Editor Jay Cassidy is a long time film editor and with Director David O. Russell he was on familiar ground with a 2-perf 35mm movie American Hustle. He talks us through the experience of working with one of the most popular Directors working today.
David O. Russell is an old timer as far as cinematography is concerned. He always shoots on film and always shoots 2-perf 35mm because it gives him longer running times. Perhaps someone should tell him that he gets much longer time with digital. But he apparently knows this but uses film becasue he is superstitious. His main editor Jay Cassidy is used to working with him; “He is also superstitious because he did it on The Fighter and on Silver Linings PlayBook so didn’t want to change when he got to American Hustle.”
But for an editor does a film workflow make any difference to a digital one? As it turns out it doesn’t except for the smallest of artefacts. “I grew up with film workflows so it’s not that different from digital workflows, they’re basically the same when they get to us. You’re getting a colour corrected image at 1920 x 1080 with the right codec and so in that sense it makes no difference. In another sense you have to be aware of the artefacts on film that you get and some in digital that you don’t get in film.”
Talk to one of Hollywood’s film guys and it won’t be long before they start talking about the demise of the ‘F’ word. The transition to digital is happening much faster than anybody imagined and there are only a few companies that can turn around dailies like they used to.
“The labs, the people who work in the labs, telecine, they’re gone! Technicolor, EFilm and Company 3 who are the big players in Hollywood right now for digital intermediate can do film or digital. Deluxe the lab that owns EFilm is down to a very small crew and you can never get your dailies back on a daily basis like you used to. Most of that infrastructure has now gone.”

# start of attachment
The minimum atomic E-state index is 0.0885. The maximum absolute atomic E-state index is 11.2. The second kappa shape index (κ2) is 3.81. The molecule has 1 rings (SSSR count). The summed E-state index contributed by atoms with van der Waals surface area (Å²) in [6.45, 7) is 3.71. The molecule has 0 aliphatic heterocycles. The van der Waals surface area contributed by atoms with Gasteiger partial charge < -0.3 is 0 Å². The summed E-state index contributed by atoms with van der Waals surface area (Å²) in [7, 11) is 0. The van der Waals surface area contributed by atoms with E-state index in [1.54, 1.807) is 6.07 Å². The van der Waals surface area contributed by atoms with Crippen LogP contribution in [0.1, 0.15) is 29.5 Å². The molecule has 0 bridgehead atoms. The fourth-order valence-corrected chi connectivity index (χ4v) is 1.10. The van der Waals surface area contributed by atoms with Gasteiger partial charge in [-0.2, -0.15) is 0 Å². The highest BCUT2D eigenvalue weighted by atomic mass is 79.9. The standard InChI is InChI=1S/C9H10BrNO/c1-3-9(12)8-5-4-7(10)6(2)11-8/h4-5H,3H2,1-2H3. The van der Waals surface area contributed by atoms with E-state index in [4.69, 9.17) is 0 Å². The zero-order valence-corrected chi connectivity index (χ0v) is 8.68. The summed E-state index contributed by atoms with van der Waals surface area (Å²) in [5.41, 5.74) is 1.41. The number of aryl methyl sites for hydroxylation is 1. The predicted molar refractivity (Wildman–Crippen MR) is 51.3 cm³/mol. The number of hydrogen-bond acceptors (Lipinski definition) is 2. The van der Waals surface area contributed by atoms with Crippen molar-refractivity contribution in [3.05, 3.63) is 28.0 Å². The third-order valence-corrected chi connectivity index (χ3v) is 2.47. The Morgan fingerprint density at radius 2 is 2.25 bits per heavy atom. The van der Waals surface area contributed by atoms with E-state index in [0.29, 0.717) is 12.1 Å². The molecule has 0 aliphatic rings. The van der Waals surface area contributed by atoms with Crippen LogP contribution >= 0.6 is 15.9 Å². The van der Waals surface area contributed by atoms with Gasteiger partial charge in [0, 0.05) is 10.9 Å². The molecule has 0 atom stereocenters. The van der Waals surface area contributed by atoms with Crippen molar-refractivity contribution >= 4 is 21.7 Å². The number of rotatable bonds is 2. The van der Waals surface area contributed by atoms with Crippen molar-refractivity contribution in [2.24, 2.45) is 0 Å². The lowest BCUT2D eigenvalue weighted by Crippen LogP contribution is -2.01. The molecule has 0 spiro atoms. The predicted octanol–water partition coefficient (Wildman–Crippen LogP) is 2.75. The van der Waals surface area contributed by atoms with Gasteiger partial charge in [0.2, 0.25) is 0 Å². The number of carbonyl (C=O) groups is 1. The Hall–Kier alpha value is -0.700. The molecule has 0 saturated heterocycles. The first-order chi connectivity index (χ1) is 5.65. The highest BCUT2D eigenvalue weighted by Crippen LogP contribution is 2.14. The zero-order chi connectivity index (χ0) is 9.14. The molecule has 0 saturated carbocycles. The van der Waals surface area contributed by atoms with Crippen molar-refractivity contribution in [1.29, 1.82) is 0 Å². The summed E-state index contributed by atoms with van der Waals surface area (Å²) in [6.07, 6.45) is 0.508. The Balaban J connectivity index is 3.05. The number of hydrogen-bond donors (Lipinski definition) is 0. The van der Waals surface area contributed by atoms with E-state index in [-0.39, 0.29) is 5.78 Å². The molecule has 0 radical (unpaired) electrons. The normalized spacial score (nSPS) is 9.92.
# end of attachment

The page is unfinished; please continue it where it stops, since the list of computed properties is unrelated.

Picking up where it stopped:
As for American Hustle, they shot the film in Boston and the Dailies were driven to New York to be processed at Deluxe in New York and then the telecine was done either at the Deluxe facility or Company 3 facility, they are only a few blocks apart. Then they sent the dailies to the edit suite via Aspera to the Company 3 office which is quite close to where the cutting room was in Santa Monica. “So we would get the dailies in the middle of the day – that truly was like the ‘old days’ dailies but they had crossed the country in doing so. So we were seeing things right as they were being shot and of course we had constant communication with the unit. For instance for the character Irving’s hair , there were sometimes distresses in his hair, beard and make-up. All of those normal types things that you have to look for, that’s just part of the dailies routine.
“The cameraman is also sending digital files, still files to the colourist in New York and you’re making sure that the colour he applies is what the cameraman wanted. That same drill goes for digital, you have to colour correct the dailies before you start working with it.
“We edit the 1920 x 1080 but once the film is finished the locked cut negative is scanned at 4k. In our case we’re extracting a very small portion with the 35mm negative and the thought was that you’d simply wanted as many pixels as possible. There were also about 650 visual effects in the movie and so when you start working with them you want the highest resolution that you can manage. So we made a decision right at the beginning to do all of the VFX in 4k and all finishing and colour correction in 4k. I don’t regret it at all, some of the little make-up fixes and things like that would be very hard at 2k.
“All AVID’s work they’ve done with the AMA means that they’ll have 4k abilities pretty soon which will mean that the online tools will be Media Composer’s. The communications between the online and offline tools will be much, much slicker. Right now that cross platform communication is a little crude. We’re always rooting for AVID to come out with new things.
Jay was the first editor on the movie but was soon joined by Crispin Struthers and Alan Baumgarten.